Treatment for Discoid Meniscus

Treatment of Discoid Meniscus

There is a greater incidence of discoid meniscus in Asian countries than in Western countries, and bilateral discoid menisci are also common. The discoid meniscus may be a congenital anomaly, and genetics or family history may play a role in the development of discoid menisci. Because the histology of discoid meniscus is different from that of normal meniscus, it is prone to tearing. Individuals with a discoid meniscus can be asymptomatic or symptomatic. Asymptomatic discoid menisci do not require treatment. However, operative treatment is necessary if there are symptoms. Total meniscectomy leads to an increased risk of osteoarthritis. Therefore, total meniscectomy is generally reserved for rare unsalvageable cases. Partial meniscectomy (saucerization) with preservation of a stable peripheral rim combined with or without peripheral repair is effective, and good short-, mid-, and long-term clinical results have been reported.

Discoid Meniscus Treatment in Pune, India


The discoid meniscus was first observed in a cadaver specimen by Young in 1889. For many years, the discoid meniscus was considered to be synonymous with snapping knee syndrome, which was first described by in 1936. The incidence of discoid lateral meniscus is estimated to be 0.4% to 17%, whereas the discoid medial meniscus is extremely rare (0.1% to 0.3%). It has been reported that about 20% of cases are bilateral. However, the true incidence and prevalence are unknown, given that many asymptomatic discoid menisci are incidentally discovered during surgery. Some authors have reported that magnetic resonance imaging (MRI) or arthroscopic evaluation reveals higher rates (79% to 97%) of bilateral discoid lateral meniscus in patients presenting with symptomatic unilateral discoid lateral meniscus. There is a greater incidence of discoid meniscus in Asian countries than in Western countries. Fukuta et al. reported an incidence of 13% in Japan, Kim et al. observed an incidence of 10.6% in Korea, and Rao et al. noted an incidence of 5.8% in India. In contrast, Jordan described an incidence of 3% to 5% in the United States. This review summarizes the current knowledge on the diagnosis and treatment of discoid meniscus.



The factors determining treatment include the type of discoid meniscus, concomitant symptoms, duration of symptoms, and age. Most cases of discoid meniscus remain asymptomatic and do not require treatment, even when snapping is present because the knee may have adapted to the discoid anatomy and continues to function well. However, there is some debate about the need for treatment in cases of asymptomatic, stable discoid meniscus found incidentally during evaluation or treatment of some other knee conditions. If there are symptoms such as pain, locking, swelling, giving way, or instability, it is necessary to operate. In the case of a symptomatic but stable meniscus, some authors have suggested total meniscectomy due to the risk of intrinsic abnormalities in the remaining meniscal tissue. However, many studies have suggested that total meniscectomy leads to a high risk of osteoarthritis. Total meniscectomy is generally avoided in children, except in rare cases in which the entire meniscus is deemed to be unsalvageable. Partial meniscectomy (saucerization) with preservation of a stable peripheral rim, with or without peripheral repair, is effective and has been recommended by many authors. For the unstable type, repair of the posterior tibial detachment is important to eliminate the risk of osteoarthritis after total meniscectomy.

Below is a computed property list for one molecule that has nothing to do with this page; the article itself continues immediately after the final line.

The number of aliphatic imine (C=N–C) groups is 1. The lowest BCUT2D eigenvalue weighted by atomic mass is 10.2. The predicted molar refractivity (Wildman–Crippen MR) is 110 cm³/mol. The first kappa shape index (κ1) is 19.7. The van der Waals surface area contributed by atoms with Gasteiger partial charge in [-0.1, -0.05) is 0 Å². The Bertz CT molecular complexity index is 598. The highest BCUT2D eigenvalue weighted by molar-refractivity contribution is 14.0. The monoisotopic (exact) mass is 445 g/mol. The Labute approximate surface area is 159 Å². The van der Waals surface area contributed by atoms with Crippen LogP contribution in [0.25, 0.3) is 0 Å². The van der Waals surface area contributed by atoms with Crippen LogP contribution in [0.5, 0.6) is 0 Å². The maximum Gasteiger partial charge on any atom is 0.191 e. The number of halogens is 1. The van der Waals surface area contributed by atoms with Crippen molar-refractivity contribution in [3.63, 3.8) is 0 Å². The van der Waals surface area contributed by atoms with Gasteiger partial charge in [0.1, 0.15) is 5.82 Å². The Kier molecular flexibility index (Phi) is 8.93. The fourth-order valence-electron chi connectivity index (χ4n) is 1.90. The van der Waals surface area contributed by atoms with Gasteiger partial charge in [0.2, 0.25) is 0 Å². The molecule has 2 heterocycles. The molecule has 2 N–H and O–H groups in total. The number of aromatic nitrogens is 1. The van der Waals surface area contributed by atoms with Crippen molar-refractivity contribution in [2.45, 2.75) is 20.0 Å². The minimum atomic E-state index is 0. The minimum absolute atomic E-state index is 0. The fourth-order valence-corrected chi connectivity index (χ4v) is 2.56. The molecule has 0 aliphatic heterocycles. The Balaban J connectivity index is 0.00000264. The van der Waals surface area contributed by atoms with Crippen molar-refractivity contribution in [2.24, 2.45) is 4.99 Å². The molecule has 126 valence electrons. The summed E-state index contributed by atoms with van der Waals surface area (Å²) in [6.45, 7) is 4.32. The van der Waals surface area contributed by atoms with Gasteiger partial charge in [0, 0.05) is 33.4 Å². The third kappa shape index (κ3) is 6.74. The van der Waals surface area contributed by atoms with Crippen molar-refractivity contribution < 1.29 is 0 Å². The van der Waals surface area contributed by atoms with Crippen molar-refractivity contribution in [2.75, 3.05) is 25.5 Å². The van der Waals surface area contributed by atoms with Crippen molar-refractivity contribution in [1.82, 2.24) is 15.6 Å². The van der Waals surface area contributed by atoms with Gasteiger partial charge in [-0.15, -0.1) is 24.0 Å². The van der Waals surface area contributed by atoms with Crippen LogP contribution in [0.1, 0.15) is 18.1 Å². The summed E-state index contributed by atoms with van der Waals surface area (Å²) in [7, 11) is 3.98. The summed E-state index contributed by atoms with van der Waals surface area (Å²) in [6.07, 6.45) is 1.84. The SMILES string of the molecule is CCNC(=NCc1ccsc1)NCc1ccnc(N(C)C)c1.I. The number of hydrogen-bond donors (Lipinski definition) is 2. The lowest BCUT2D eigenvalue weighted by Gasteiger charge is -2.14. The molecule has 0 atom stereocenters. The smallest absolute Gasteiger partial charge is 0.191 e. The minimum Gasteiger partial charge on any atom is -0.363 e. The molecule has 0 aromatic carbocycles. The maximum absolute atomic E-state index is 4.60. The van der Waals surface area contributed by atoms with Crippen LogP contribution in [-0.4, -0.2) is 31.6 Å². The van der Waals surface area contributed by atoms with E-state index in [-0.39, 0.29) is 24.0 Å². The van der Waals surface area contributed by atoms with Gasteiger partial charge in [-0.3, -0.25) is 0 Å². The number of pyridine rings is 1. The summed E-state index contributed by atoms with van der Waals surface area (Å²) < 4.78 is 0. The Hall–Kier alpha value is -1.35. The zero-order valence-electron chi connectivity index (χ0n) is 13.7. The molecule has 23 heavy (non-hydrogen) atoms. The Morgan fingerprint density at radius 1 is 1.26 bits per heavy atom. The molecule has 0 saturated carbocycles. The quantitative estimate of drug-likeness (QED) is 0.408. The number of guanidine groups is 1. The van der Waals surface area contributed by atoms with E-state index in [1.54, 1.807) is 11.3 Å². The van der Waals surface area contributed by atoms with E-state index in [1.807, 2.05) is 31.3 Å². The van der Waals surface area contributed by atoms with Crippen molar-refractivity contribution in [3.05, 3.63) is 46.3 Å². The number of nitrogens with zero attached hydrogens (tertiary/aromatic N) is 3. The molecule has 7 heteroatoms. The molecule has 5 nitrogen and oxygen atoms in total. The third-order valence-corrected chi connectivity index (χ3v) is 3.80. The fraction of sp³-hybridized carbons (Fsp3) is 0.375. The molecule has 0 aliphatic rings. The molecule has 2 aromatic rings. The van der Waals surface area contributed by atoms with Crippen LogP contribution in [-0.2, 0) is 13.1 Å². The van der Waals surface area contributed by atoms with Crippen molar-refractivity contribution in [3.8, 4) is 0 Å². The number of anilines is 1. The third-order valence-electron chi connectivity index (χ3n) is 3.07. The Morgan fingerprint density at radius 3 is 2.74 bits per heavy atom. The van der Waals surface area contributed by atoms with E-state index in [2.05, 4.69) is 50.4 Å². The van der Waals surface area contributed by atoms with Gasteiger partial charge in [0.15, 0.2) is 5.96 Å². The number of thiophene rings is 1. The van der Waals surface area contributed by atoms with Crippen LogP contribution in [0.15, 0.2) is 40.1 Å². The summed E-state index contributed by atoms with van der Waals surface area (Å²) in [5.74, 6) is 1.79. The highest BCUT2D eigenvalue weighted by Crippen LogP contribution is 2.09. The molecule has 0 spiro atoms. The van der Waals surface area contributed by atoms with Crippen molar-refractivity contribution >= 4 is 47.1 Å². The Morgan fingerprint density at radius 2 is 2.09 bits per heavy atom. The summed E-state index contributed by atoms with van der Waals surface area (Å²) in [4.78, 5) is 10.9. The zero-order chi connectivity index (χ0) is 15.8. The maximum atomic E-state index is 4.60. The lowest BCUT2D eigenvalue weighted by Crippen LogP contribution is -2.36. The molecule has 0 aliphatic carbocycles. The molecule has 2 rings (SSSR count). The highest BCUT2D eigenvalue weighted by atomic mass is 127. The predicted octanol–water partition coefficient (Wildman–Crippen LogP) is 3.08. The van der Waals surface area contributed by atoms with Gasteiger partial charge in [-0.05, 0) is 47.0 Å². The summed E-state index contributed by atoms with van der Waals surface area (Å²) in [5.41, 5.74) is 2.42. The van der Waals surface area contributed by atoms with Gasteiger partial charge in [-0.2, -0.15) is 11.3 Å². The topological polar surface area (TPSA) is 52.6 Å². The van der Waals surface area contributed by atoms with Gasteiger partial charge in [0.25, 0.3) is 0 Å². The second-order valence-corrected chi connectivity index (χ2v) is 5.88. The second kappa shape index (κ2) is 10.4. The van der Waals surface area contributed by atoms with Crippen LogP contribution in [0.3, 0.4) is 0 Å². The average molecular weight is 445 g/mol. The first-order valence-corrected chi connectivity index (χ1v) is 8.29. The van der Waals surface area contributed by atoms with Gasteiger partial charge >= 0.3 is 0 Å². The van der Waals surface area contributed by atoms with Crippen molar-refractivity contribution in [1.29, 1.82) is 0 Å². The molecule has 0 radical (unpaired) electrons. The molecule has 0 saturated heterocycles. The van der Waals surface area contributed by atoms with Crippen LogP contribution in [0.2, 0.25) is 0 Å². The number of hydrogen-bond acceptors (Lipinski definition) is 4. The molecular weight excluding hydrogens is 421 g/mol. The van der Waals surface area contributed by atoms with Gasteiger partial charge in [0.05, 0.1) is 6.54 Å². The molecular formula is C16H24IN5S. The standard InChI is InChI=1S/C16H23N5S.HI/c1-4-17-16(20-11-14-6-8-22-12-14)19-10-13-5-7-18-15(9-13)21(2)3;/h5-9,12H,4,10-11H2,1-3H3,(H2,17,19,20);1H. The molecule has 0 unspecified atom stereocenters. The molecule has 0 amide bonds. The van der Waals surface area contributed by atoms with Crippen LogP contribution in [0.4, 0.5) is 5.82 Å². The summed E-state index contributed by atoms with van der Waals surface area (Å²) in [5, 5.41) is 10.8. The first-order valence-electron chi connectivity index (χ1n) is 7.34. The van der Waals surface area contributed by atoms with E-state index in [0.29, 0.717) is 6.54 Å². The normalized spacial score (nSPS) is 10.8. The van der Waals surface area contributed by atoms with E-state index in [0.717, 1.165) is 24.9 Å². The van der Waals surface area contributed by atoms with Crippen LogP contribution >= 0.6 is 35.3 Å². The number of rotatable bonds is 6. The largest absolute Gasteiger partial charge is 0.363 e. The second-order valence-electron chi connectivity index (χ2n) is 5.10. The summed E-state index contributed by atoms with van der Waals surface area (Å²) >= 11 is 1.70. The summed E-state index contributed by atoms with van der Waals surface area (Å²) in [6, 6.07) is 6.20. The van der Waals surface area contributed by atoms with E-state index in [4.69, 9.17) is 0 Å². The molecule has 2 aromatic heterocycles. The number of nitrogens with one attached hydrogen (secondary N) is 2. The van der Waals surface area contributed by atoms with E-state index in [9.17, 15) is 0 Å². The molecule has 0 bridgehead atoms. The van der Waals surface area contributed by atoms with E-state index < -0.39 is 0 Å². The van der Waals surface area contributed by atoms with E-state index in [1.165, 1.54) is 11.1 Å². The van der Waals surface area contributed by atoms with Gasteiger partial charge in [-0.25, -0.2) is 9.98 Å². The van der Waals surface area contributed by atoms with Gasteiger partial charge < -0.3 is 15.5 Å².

Arthroscopic partial meniscectomy (saucerization) is most commonly recommended. This treatment attempts to change the meniscus to a more normal shape and size. In cases of peripheral tear in the vascular zone, arthroscopic meniscal repair can be done with saucerization according to advancement of the repair technique. The goal of saucerization is to create a stable and functional meniscus that will provide adequate shock absorption without retearing. Many authors have recommended that at least 6 mm to 8 mm from the periphery should remain; however, larger meniscal remnants after saucerization have been associated with increased re-tear rates.

After partial meniscectomy (saucerization) and/or repair of a discoid meniscus, the remaining discoid meniscus is more vulnerable to tearing than the normal meniscus because the cartilage remains thickened due to the abnormal discoid meniscus. A complication unique to discoid meniscus surgery is osteochondritis dissecans (OCD) of the lateral femoral condyle, which can occur after total or partial meniscetomy of the discoid lateral meniscus. Repeated impaction in the immature chondral structure after resection of the discoid meniscus might predispose to the development of OCD in the lateral femoral condyle. In addition, the change of alignment to valgus after resection of a thick discoid meniscus can lead to concentrated stress on the lateral femoral condyle.

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